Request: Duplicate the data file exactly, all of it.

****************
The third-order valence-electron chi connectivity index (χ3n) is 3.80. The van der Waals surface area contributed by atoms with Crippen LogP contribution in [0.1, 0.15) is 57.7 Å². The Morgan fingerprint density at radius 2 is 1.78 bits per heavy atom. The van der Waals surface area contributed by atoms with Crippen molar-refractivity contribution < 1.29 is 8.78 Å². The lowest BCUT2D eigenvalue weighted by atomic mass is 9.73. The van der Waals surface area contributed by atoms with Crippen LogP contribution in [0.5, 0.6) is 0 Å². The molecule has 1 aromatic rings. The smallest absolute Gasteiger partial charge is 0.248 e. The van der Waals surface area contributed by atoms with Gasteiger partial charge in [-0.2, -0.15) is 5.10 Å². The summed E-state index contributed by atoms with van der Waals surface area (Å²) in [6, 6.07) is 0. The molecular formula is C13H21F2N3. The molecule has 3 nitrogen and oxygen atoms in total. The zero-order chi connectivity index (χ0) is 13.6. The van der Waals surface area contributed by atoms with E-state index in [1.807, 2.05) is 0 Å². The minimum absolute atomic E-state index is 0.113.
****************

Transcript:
The third-order valence-electron chi connectivity index (χ3n) is 3.80. The van der Waals surface area contributed by atoms with Crippen LogP contribution in [0.1, 0.15) is 57.7 Å². The Morgan fingerprint density at radius 2 is 1.78 bits per heavy atom. The van der Waals surface area contributed by atoms with Crippen molar-refractivity contribution < 1.29 is 8.78 Å². The lowest BCUT2D eigenvalue weighted by atomic mass is 9.73. The van der Waals surface area contributed by atoms with Crippen LogP contribution in [0.5, 0.6) is 0 Å². The molecule has 1 aromatic rings. The smallest absolute Gasteiger partial charge is 0.248 e. The van der Waals surface area contributed by atoms with Gasteiger partial charge in [-0.2, -0.15) is 5.10 Å². The summed E-state index contributed by atoms with van der Waals surface area (Å²) in [6, 6.07) is 0. The molecular formula is C13H21F2N3. The molecule has 3 nitrogen and oxygen atoms in total. The zero-order chi connectivity index (χ0) is 13.6. The van der Waals surface area contributed by atoms with E-state index in [1.807, 2.05) is 0 Å². The minimum absolute atomic E-state index is 0.113.